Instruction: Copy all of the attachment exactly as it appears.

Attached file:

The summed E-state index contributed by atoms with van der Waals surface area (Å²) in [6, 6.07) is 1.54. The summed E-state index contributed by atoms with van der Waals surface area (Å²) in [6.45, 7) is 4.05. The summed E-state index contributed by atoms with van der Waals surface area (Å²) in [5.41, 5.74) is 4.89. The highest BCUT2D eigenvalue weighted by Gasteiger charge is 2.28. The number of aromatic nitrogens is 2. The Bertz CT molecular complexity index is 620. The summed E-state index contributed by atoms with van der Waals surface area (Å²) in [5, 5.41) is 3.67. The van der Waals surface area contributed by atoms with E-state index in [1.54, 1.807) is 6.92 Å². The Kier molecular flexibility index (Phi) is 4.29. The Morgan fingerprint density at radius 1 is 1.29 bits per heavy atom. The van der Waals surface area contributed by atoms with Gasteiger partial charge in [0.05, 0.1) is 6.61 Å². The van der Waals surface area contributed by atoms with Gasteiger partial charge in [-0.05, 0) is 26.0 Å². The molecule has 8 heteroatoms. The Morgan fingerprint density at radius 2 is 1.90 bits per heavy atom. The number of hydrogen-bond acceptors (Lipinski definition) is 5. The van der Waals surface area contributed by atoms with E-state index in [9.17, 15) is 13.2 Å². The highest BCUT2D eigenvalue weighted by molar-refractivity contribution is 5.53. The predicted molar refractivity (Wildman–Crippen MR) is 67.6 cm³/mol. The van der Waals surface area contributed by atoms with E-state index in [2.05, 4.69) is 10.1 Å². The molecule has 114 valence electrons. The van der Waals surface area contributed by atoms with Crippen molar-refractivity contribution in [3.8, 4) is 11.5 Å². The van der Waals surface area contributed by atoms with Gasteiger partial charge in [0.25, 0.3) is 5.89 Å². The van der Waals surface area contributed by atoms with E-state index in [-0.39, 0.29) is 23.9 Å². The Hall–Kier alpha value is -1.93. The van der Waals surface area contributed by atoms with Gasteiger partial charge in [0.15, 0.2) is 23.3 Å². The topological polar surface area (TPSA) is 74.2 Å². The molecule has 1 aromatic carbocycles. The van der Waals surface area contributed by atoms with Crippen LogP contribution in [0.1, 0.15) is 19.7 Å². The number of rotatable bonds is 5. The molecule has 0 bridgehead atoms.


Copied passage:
The summed E-state index contributed by atoms with van der Waals surface area (Å²) in [6, 6.07) is 1.54. The summed E-state index contributed by atoms with van der Waals surface area (Å²) in [6.45, 7) is 4.05. The summed E-state index contributed by atoms with van der Waals surface area (Å²) in [5.41, 5.74) is 4.89. The highest BCUT2D eigenvalue weighted by Gasteiger charge is 2.28. The number of aromatic nitrogens is 2. The Bertz CT molecular complexity index is 620. The summed E-state index contributed by atoms with van der Waals surface area (Å²) in [5, 5.41) is 3.67. The van der Waals surface area contributed by atoms with E-state index in [1.54, 1.807) is 6.92 Å². The Kier molecular flexibility index (Phi) is 4.29. The Morgan fingerprint density at radius 1 is 1.29 bits per heavy atom. The van der Waals surface area contributed by atoms with Gasteiger partial charge in [0.05, 0.1) is 6.61 Å². The van der Waals surface area contributed by atoms with Gasteiger partial charge in [-0.05, 0) is 26.0 Å². The molecule has 8 heteroatoms. The Morgan fingerprint density at radius 2 is 1.90 bits per heavy atom. The number of hydrogen-bond acceptors (Lipinski definition) is 5. The van der Waals surface area contributed by atoms with E-state index in [9.17, 15) is 13.2 Å². The highest BCUT2D eigenvalue weighted by molar-refractivity contribution is 5.53. The predicted molar refractivity (Wildman–Crippen MR) is 67.6 cm³/mol. The van der Waals surface area contributed by atoms with E-state index in [2.05, 4.69) is 10.1 Å². The molecule has 114 valence electrons. The van der Waals surface area contributed by atoms with Crippen molar-refractivity contribution in [3.8, 4) is 11.5 Å². The van der Waals surface area contributed by atoms with Gasteiger partial charge in [0.25, 0.3) is 5.89 Å². The van der Waals surface area contributed by atoms with E-state index in [-0.39, 0.29) is 23.9 Å². The Hall–Kier alpha value is -1.93. The van der Waals surface area contributed by atoms with Gasteiger partial charge in [0.15, 0.2) is 23.3 Å². The topological polar surface area (TPSA) is 74.2 Å². The molecule has 1 aromatic carbocycles. The van der Waals surface area contributed by atoms with Crippen LogP contribution in [0.1, 0.15) is 19.7 Å². The number of rotatable bonds is 5. The molecule has 0 bridgehead atoms.